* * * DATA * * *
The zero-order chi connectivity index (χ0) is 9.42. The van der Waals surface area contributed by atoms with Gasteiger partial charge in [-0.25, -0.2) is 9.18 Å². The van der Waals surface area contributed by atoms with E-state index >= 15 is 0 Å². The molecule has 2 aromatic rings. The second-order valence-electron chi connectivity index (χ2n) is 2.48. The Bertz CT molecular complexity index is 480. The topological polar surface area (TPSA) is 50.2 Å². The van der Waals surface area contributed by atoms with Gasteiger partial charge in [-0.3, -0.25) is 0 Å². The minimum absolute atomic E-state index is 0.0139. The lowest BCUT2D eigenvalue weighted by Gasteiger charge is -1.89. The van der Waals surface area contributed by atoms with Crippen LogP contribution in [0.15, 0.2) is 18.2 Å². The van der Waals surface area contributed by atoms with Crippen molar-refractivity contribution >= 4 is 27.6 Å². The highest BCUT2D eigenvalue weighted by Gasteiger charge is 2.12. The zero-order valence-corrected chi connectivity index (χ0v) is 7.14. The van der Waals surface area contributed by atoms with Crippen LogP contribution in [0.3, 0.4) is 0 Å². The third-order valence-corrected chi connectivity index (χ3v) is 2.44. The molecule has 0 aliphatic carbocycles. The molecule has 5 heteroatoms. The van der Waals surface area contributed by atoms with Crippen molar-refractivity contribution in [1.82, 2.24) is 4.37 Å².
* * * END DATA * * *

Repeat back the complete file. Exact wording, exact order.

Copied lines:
The zero-order chi connectivity index (χ0) is 9.42. The van der Waals surface area contributed by atoms with Gasteiger partial charge in [-0.25, -0.2) is 9.18 Å². The van der Waals surface area contributed by atoms with E-state index >= 15 is 0 Å². The molecule has 2 aromatic rings. The second-order valence-electron chi connectivity index (χ2n) is 2.48. The Bertz CT molecular complexity index is 480. The topological polar surface area (TPSA) is 50.2 Å². The van der Waals surface area contributed by atoms with Gasteiger partial charge in [-0.3, -0.25) is 0 Å². The minimum absolute atomic E-state index is 0.0139. The lowest BCUT2D eigenvalue weighted by Gasteiger charge is -1.89. The van der Waals surface area contributed by atoms with Crippen LogP contribution in [0.15, 0.2) is 18.2 Å². The van der Waals surface area contributed by atoms with Crippen molar-refractivity contribution >= 4 is 27.6 Å². The highest BCUT2D eigenvalue weighted by Gasteiger charge is 2.12. The zero-order valence-corrected chi connectivity index (χ0v) is 7.14. The van der Waals surface area contributed by atoms with Crippen LogP contribution in [0.3, 0.4) is 0 Å². The third-order valence-corrected chi connectivity index (χ3v) is 2.44. The molecule has 0 aliphatic carbocycles. The molecule has 5 heteroatoms. The van der Waals surface area contributed by atoms with Crippen molar-refractivity contribution in [1.82, 2.24) is 4.37 Å².